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The respective roles of surface temperature driven feedbacks and tropospheric adjustment to CO2 in CMIP5 transient climate simulations


An overview of radiative climate feedbacks and ocean heat uptake efficiency diagnosed from idealized transient climate change experiments of 14 CMIP5 models is presented. Feedbacks explain about two times more variance in transient climate response across the models than ocean heat uptake efficiency. Cloud feedbacks can clearly be identified as the main source of inter-model spread. Models with strong longwave feedbacks in the tropics feature substantial increases in cloud ice around the tropopause suggestive of changes in cloud-top heights. The lifting of the tropical tropopause goes together with a general weakening of the tropical circulation. Distinctive inter-model differences in cloud shortwave feedbacks occur in the subtropics including the equatorward flanks of the storm-tracks. Related cloud fraction changes are not confined to low clouds but comprise middle level clouds as well. A reduction in relative humidity through the lower and mid troposphere can be identified as being the main associated large-scale feature. Experiments with prescribed sea surface temperatures are analyzed in order to investigate whether the diagnosed feedbacks from the transient climate simulations contain a tropospheric adjustment component that is not conveyed through the surface temperature response. The strengths of the climate feedbacks computed from atmosphere-only experiments with prescribed increases in sea surface temperatures, but fixed CO2 concentrations, are close to the ones derived from the transient experiment. Only the cloud shortwave feedback exhibits discernible differences which, however, can not unequivocally be attributed to tropospheric adjustment to CO2. Although for some models a tropospheric adjustment component is present in the global mean shortwave cloud feedback, an analysis of spatial patterns does not lend support to the view that cloud feedbacks are dominated by their tropospheric adjustment part. Nevertheless, there is positive correlation between the strength of tropospheric adjustment processes and cloud feedbacks across different climate models.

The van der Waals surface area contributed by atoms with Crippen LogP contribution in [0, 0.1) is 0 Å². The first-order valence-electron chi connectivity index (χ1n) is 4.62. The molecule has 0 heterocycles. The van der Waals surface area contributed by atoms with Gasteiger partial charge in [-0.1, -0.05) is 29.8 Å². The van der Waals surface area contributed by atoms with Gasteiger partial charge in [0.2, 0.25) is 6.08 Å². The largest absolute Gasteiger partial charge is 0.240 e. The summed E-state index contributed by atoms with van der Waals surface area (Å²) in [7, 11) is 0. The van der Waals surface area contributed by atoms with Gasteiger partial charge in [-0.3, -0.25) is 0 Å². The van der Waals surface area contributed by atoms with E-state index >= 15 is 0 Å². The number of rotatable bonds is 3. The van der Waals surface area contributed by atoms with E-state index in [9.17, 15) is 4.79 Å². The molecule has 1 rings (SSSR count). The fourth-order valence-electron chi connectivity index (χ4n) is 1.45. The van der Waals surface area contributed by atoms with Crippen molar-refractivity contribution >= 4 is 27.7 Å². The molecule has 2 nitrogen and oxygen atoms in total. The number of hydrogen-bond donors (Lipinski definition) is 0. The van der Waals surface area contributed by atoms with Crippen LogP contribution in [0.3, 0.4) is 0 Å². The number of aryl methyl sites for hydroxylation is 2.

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Very valuable discussions with Bjorn Stevens, Levi Silvers, and Dagmar Popke are gratefully acknowledged. The constructive comments and suggestions by two anonymous reviewers greatly helped to improve the manuscript. We thank all modeling groups who contributed data to CMIP5. The work was partially funded by the European Commission’s 7th Framework Programme, under GA 226520 for the COMBINE project.

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Correspondence to Lorenzo Tomassini.

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Tomassini, L., Geoffroy, O., Dufresne, J. et al. The respective roles of surface temperature driven feedbacks and tropospheric adjustment to CO2 in CMIP5 transient climate simulations. Clim Dyn 41, 3103–3126 (2013). https://doi.org/10.1007/s00382-013-1682-3

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  • Climate feedbacks
  • Tropospheric adjustment
  • Transient climate response